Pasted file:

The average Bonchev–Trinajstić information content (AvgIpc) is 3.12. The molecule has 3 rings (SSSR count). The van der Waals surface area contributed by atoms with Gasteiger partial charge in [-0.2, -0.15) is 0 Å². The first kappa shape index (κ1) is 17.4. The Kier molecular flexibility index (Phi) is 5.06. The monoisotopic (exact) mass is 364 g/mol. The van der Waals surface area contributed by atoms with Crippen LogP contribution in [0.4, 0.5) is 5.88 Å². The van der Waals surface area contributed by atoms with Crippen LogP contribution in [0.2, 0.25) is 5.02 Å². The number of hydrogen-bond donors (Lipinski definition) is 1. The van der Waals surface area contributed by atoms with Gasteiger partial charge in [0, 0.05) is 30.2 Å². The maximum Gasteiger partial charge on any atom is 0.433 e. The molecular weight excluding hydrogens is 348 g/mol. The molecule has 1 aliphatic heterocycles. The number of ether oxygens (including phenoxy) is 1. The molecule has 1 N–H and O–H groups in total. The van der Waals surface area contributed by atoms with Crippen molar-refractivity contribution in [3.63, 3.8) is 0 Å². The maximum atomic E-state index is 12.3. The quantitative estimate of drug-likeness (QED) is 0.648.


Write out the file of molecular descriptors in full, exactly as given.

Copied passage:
The average Bonchev–Trinajstić information content (AvgIpc) is 3.12. The molecule has 3 rings (SSSR count). The van der Waals surface area contributed by atoms with Gasteiger partial charge in [-0.2, -0.15) is 0 Å². The first kappa shape index (κ1) is 17.4. The Kier molecular flexibility index (Phi) is 5.06. The monoisotopic (exact) mass is 364 g/mol. The van der Waals surface area contributed by atoms with Crippen LogP contribution in [0.4, 0.5) is 5.88 Å². The van der Waals surface area contributed by atoms with Crippen LogP contribution in [0.2, 0.25) is 5.02 Å². The number of hydrogen-bond donors (Lipinski definition) is 1. The van der Waals surface area contributed by atoms with Gasteiger partial charge in [0, 0.05) is 30.2 Å². The maximum Gasteiger partial charge on any atom is 0.433 e. The molecular weight excluding hydrogens is 348 g/mol. The molecule has 1 aliphatic heterocycles. The number of ether oxygens (including phenoxy) is 1. The molecule has 1 N–H and O–H groups in total. The van der Waals surface area contributed by atoms with Crippen molar-refractivity contribution in [3.63, 3.8) is 0 Å². The maximum atomic E-state index is 12.3. The quantitative estimate of drug-likeness (QED) is 0.648.